Everything I do, I do fast. I like to; it’s efficient and I can get a lot done that way. And there’s a lot I want to get done. But recently, I had to readjust my pace from 60 to zero in the length of time it took my surgeon to reattach my rotator cuff and biceps tendons in my right arm.
Suddenly, not only could I not write my requisite daily .87, work out at the gym and/or dojang, fold a few loads of laundry, cook dinner, clean the house and run everyone to wherever they needed to be, I couldn’t even pull up my own damn pants.
Well, I could, but it took a really, really long time.
Fortunately, it’s now 14 days post-op, and I’m on the mend. I’m able to start using my arm (a very little bit), which makes it easier to get dressed, but I’m still not supposed to lift anything heavier than a teacup. I’m also not yet allowed to drive, so I’ve begun walking errands instead of running them. With only half the use of my arms, everything takes at least twice as long to complete. But I’m getting used to going slow.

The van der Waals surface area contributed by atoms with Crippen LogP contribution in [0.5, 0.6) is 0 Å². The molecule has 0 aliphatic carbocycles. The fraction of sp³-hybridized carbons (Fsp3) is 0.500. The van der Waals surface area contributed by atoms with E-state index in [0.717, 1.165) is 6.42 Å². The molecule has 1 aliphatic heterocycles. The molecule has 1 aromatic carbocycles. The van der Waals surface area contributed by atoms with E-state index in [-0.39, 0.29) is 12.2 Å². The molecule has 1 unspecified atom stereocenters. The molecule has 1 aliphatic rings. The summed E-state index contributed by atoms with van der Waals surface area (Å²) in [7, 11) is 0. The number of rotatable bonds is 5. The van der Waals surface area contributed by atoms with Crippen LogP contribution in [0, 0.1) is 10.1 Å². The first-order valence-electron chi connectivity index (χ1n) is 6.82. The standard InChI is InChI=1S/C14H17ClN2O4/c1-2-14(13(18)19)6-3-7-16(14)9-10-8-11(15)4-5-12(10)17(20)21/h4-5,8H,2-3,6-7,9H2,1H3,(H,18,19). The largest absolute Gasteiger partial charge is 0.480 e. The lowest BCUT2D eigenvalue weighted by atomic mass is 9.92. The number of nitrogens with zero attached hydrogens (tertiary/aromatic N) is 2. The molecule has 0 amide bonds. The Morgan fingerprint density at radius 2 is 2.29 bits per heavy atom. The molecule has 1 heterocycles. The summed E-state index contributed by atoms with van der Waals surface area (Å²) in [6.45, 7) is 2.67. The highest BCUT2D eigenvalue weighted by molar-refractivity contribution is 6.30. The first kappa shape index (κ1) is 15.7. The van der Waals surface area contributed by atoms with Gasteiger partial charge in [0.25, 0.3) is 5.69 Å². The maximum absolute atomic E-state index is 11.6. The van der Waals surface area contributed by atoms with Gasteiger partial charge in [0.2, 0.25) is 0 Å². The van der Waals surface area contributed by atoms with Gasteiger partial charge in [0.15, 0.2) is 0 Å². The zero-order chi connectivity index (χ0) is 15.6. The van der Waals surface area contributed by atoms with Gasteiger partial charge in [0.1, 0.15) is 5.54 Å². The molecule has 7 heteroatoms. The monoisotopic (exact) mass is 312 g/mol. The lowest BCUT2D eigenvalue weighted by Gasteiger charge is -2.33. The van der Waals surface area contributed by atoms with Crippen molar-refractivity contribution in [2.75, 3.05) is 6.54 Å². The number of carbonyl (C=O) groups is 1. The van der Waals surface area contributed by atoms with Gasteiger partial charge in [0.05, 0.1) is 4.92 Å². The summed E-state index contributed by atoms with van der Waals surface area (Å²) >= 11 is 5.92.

Today I’m going to resume the second draft of my book, but first I’m going to write a stack of thank you notes to all my family and friends who brought food and flowers, drove me around, kept my kids, and kept me company. (I’m especially grateful to my husband for taking two weeks off to take care of me, my BFF and writing partner Tobey who fed us for days and spent hours in the ER with me when I developed an allergic reaction to the surgical adhesive, and my dear friend Lee, who schlepped me to doctors offices all one day and still brought homemade soup that night.)
I had time to receive those gifts, and so I’m making time to express gratitude for them. Regardless of the speed of life, there’s always time for that.